Many studies in recent decades have observed a link between general health and hearing health. Indeed, it seems that our ears may function as the “canary in the coalmine” of our bodies, with sensorineural hearing loss being one of the first indicators of problems related to chronic inflammation.
Recommendations for eliminating modifiable risk factors for hearing loss are similar to recommendations for general good health and avoiding other physical ailments. If you smoke, stop now: smoking is one of the strongest indicators for hearing loss, in addition to its many other negative effects on the body.
A study by the Brigham & Women’s Hospital found that close adherence to an anti-inflammatory diet, such as the Alternate Mediterranean Diet (AMED) or Dietary Approaches to Stop Hypertension (DASH), also prevented hearing loss in study participants, mostly white women around age 60. Vitamins E, D, C and B-12, as well as minerals like magnesium, potassium and zinc, which are regularly recommended for good general health, also promote good hearing health.
Osteoporosis and Sudden Hearing Loss
A recent study from Korea has confirmed the results of an initial study from Taiwan implicating osteoporosis in increasing the likelihood of sudden hearing loss. Those with osteoporosis are at a 40% increased risk for sudden hearing loss, which affects about 1 out of 1,000 people in the general population.
What Is Sudden Hearing Loss?
Sudden hearing loss (or sudden deafness) is officially known as sudden sensorineural hearing loss (SSHL). Sensorineural hearing loss is any hearing loss that results from problems in the inner ear, auditory nerves or brain. Most common types of hearing loss, including age-related hearing loss and noise-induced hearing loss, are sensorineural. Though gene therapies may one day provide a solution, at present there is no cure for any type of sensorineural hearing loss.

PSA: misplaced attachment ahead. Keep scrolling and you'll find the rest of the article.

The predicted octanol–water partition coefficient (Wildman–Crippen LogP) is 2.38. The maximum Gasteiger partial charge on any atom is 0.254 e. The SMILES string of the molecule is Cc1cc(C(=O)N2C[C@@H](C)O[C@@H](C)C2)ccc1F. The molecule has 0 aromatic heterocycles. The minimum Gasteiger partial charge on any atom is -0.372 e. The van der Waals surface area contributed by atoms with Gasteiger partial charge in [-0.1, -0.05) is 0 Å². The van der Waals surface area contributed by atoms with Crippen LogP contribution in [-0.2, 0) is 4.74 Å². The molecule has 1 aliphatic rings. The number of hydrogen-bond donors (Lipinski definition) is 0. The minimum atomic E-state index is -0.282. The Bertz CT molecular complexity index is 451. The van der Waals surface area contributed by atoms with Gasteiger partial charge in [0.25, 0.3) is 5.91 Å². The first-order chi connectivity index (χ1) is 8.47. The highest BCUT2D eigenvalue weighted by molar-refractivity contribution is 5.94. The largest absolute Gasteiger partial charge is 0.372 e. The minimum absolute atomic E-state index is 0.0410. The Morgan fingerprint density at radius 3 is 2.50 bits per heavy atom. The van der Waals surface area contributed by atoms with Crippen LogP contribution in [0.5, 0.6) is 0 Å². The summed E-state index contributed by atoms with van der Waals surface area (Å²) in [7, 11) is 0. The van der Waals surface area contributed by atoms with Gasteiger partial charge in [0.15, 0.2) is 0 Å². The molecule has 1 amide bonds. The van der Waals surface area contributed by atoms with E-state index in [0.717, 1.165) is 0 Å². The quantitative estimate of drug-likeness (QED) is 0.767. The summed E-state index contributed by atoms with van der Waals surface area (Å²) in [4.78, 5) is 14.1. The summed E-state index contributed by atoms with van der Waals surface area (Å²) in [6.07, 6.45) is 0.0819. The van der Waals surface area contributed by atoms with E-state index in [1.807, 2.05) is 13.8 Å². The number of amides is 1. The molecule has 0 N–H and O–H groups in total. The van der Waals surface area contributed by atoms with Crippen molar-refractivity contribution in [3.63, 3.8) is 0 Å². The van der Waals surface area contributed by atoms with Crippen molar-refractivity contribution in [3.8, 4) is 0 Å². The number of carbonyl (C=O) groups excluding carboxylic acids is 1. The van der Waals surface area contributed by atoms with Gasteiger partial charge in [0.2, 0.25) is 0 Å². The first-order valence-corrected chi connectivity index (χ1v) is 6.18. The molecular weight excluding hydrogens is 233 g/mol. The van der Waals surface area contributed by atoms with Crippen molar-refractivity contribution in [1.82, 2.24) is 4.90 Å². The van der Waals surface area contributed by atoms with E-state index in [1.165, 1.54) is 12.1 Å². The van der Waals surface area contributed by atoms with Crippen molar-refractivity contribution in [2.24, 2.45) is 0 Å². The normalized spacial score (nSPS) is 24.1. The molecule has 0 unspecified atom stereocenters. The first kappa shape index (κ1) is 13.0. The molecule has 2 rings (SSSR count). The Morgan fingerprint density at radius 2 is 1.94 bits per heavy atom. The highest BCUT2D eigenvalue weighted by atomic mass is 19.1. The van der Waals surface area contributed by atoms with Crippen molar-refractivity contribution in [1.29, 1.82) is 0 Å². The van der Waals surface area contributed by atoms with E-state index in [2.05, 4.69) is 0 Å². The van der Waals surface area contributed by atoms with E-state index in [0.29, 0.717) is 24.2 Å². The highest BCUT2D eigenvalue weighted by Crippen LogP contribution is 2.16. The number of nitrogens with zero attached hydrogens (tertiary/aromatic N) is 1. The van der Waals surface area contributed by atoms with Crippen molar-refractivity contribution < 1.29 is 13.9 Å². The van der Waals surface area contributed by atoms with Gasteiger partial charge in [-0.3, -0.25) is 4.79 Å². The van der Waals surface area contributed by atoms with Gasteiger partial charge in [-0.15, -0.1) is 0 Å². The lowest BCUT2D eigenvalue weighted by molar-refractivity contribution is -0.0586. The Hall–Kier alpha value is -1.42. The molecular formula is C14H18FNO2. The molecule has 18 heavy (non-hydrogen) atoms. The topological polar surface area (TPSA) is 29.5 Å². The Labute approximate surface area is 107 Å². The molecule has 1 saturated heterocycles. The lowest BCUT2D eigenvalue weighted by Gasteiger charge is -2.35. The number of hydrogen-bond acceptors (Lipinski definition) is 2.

Sudden hearing loss happens, as the name implies, very rapidly. It can happen all at once or over a few days, and frequently occurs in only one ear. Often, people wake up in the morning to find themselves having severe hearing loss in one ear. A person might frequently not realize it has occurred until they try to use the phone. Others might hear a loud “pop” and then nothing.
Frequently, people who experience SSHL will put off going to the doctor because they assume the hearing loss is due to allergies, earwax, or some other common cause of blockage that can induce temporary hearing loss. The most common age group of those affected by SSHL is 45–55.
There are some conditions that are causally linked to SSHL, including infections, head trauma, autoimmune disorders, cardiovascular issues, multiple sclerosis, and Meniere’s Disease. Certain life-saving drugs used to treat cancer or severe infections can also cause SSHL. While osteoporosis has not yet been identified as a cause of SSHL, the correlative link is enough that those with osteoporosis may want to take note of the possibility.
It should be noted that in 90% of cases of SSHL, a cause is never identified.
Seek Treatment Right Away
If you have a sudden hearing loss, see your doctor right away. As mentioned, many people put off treatment on the assumption that the sudden appearance of the hearing loss would indicate that it is temporary, but SSHL is not temporary and will not subside with the removal of blockage. The most common treatment for SSHL, when an apparent cause cannot be identified, is corticosteroid treatment. These drugs reduce inflammation and help the body fight illness. The earlier this treatment is received, the better chance it has of alleviating SSHL.
Hearing Aids Can Help
SSHL that does not result in total deafness can be treated with hearing aids. Untreated hearing loss has been implicated again and again in a cascade of negative health outcomes, so whether your hearing loss has come on suddenly or developed over time, seeking treatment right away is the best course of action to improve your lifestyle and your general good health.
Hearing aids today are both smaller and less conspicuous than ever before, while also providing a much better sound quality than the hearing aids available even a decade ago. Hearing aids today can help distinguish between speech and background noise, adjust to different environments (automatically, in some models), and even improve your ability to locate sounds in your environment. In some cases and environments, hearing ability can actually be measured as better than normal with the use of hearing aids.